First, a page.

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How Abhijit Banerjee's Nobel Prize Started a War Between Fish and Dhokla Eaters

Things took a serious turn when a Nobel prize fuelled a full-blown war between Gujaratis and Bengalis on Twitter.

Jashodhara Mukherjee | News18.com

Updated:October 16, 2019, 8:32 AM IST
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How Abhijit Banerjee's Nobel Prize Started a War Between Fish and Dhokla Eaters
Things took a serious turn when a Nobel prize fuelled a full-blown war between Gujaratis and Bengalis on Twitter.

The announcement that Kolkata-born Abhijit Banerjee would be awarded the Nobel Prize in economics along with Esther Duflo and Michael Kramer for their work in development economics, send ripples of joy across the country. This was a proud moment. Especially for the Bengalis. They were soon sending out celebratory tweets, figuring out some connection that they have with Banerjee and telling the world that five Indians who had won the Nobel earlier were associated with Kolkata.

Soon, Facebook and Twitter feeds were flooded with posts which hailed the "intellectual superiority of Bengalis". Like everything else, it soon turned into a competition of I-am-better-than-you. And, well, food.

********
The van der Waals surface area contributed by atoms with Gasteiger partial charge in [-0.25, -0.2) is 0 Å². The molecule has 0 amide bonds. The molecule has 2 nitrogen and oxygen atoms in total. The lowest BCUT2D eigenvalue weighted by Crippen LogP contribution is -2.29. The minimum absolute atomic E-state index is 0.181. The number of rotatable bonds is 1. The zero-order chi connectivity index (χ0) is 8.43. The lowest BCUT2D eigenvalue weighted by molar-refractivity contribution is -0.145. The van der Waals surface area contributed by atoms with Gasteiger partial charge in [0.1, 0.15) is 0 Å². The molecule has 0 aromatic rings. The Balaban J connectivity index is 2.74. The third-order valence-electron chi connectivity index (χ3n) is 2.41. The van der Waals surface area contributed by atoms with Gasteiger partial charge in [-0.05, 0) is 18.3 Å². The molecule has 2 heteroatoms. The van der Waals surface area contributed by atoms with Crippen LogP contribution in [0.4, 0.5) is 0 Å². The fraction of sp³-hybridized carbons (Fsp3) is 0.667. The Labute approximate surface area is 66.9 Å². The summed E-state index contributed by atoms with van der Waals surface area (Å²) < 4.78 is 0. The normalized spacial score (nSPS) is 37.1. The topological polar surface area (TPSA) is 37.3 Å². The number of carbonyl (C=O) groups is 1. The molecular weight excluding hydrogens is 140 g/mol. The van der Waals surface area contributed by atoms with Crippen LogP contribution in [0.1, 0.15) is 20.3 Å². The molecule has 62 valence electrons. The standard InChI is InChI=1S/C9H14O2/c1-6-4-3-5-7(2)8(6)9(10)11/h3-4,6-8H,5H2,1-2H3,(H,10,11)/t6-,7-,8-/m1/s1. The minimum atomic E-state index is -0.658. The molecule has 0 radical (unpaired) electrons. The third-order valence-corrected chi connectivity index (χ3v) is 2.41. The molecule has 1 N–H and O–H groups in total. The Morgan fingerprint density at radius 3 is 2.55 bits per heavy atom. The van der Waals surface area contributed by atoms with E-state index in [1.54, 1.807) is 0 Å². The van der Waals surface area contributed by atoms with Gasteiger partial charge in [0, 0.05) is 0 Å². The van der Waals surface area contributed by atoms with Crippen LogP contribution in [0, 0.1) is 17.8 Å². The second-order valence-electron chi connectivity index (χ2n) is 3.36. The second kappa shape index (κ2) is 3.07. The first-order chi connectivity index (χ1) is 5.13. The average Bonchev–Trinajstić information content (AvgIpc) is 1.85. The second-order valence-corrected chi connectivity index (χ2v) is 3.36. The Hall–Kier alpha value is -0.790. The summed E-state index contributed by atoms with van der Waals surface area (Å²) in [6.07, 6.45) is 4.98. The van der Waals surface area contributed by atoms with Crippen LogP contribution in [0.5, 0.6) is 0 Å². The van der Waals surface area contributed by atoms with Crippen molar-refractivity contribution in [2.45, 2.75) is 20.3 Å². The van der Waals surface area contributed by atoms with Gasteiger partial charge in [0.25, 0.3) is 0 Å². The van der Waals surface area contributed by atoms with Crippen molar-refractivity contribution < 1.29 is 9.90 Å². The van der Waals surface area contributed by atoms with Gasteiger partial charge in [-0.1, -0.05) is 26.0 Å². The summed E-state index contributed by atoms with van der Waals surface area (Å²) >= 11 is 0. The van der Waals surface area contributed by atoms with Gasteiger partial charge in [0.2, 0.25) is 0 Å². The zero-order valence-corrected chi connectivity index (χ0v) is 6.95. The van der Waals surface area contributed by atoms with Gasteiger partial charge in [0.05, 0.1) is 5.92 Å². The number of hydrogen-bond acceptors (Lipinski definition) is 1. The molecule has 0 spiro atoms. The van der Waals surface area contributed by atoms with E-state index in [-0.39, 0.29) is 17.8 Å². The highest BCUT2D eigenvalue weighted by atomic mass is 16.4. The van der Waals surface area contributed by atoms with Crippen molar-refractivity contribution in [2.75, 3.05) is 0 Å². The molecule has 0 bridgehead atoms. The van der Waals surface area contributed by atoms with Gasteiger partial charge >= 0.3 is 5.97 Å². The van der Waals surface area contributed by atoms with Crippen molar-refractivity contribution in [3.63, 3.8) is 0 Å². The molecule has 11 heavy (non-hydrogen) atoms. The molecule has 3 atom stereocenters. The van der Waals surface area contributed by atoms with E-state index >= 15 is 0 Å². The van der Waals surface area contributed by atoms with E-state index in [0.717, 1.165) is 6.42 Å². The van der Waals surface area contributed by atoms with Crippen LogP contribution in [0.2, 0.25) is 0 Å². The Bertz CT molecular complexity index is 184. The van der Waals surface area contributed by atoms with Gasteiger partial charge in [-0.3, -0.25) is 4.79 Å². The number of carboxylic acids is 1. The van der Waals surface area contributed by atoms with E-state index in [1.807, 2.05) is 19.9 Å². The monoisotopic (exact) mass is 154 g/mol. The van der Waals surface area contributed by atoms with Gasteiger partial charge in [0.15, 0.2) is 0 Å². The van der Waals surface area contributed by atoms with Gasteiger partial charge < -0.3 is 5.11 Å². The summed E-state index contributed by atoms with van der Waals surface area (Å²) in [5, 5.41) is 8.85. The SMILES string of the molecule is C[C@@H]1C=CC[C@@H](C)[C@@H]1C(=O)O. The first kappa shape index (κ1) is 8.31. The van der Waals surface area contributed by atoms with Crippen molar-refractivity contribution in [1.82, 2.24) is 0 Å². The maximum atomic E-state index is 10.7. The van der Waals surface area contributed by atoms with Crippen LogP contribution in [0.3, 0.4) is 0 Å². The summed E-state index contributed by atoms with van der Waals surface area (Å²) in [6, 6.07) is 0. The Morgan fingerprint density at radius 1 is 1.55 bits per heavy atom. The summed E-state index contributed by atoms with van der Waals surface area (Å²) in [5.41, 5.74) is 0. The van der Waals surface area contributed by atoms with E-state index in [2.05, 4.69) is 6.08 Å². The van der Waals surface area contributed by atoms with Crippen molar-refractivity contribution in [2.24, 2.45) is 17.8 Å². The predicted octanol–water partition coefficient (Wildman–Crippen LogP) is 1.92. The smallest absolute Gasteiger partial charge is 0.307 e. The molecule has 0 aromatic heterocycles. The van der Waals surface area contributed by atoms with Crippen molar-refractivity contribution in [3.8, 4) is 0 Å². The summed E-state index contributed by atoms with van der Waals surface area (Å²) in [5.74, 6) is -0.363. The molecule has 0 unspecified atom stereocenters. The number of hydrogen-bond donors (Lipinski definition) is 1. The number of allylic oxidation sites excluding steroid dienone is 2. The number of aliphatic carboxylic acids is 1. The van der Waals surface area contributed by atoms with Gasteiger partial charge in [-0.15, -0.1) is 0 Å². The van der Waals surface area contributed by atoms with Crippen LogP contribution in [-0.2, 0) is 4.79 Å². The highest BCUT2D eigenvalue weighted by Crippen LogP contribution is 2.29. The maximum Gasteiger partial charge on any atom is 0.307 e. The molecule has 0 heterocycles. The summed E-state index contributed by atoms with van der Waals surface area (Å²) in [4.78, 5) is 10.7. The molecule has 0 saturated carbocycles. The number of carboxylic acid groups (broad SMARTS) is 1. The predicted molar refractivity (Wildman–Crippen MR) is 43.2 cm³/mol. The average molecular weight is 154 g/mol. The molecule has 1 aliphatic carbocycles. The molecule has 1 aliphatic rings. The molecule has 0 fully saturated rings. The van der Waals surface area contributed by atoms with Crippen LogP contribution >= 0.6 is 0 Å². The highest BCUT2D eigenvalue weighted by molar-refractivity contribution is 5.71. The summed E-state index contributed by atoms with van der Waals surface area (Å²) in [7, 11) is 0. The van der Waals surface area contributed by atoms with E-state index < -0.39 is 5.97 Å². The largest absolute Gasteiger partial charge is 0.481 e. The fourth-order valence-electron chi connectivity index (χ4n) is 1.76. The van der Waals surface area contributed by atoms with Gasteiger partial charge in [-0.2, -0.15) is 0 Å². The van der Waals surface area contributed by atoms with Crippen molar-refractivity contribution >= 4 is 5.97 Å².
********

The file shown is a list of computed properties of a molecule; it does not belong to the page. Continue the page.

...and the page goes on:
On Tuesday, a Twitter user named Arpana posted a tweet directed at "dhokla eaters" or Gujaratis. Her tweet claimed that Bengalis are superior to Gujaratis. On what grounds? We do not know.

 

 

If you are wondering what food has to do with Nobel prize, well, welcome to the bizarre world of India's Internet. Labelling Gujaratis as "dhokla eaters" is practically the same as stereotyping all Bengalis as fish eaters, but this wasn't about logic anyway. 

Without a doubt, Gujaratis came all guns blazing. The tweet soon became the butt of jokes, with several people calling her out for discrimination on regional grounds.  

Then again, that's the problem with social media, right? A tweet never remains just a tweet; for the most of Tuesday, "dhokla" and "fish" remained the top trends on Twitter. It is, as a matter of fact, quite amusing to read through the tweets and the zest and conviction with which Bengalis and Gujaratis are defending their respective cuisines!

Of course, there were some who preferred to sit on the sidelines (perhaps with popcorn, ermm.. dhokla? roshogolla?) and watch as the drama unfolded.

We are only wondering what Banerjee, the Noble laureate would have to say about the food war he has waged in the country.

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